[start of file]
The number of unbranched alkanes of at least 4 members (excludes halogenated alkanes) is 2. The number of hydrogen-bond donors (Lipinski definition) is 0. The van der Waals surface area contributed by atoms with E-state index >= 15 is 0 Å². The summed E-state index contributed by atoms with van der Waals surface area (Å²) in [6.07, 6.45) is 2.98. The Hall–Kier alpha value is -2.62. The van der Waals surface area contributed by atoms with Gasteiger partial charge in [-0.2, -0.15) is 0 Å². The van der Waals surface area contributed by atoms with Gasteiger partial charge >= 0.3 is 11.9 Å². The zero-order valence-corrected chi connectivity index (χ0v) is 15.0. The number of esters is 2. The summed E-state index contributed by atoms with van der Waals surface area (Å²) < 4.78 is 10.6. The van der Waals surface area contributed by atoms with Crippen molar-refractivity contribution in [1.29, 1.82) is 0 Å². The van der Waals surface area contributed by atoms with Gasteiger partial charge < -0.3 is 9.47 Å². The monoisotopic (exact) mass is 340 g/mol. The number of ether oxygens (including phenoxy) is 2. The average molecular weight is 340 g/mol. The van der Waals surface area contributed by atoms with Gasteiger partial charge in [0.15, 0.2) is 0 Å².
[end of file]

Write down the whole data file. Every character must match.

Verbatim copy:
The number of unbranched alkanes of at least 4 members (excludes halogenated alkanes) is 2. The number of hydrogen-bond donors (Lipinski definition) is 0. The van der Waals surface area contributed by atoms with E-state index >= 15 is 0 Å². The summed E-state index contributed by atoms with van der Waals surface area (Å²) in [6.07, 6.45) is 2.98. The Hall–Kier alpha value is -2.62. The van der Waals surface area contributed by atoms with Gasteiger partial charge in [-0.2, -0.15) is 0 Å². The van der Waals surface area contributed by atoms with Gasteiger partial charge >= 0.3 is 11.9 Å². The zero-order valence-corrected chi connectivity index (χ0v) is 15.0. The number of esters is 2. The summed E-state index contributed by atoms with van der Waals surface area (Å²) < 4.78 is 10.6. The van der Waals surface area contributed by atoms with Crippen molar-refractivity contribution in [1.29, 1.82) is 0 Å². The van der Waals surface area contributed by atoms with Gasteiger partial charge < -0.3 is 9.47 Å². The monoisotopic (exact) mass is 340 g/mol. The number of ether oxygens (including phenoxy) is 2. The average molecular weight is 340 g/mol. The van der Waals surface area contributed by atoms with Gasteiger partial charge in [0.15, 0.2) is 0 Å².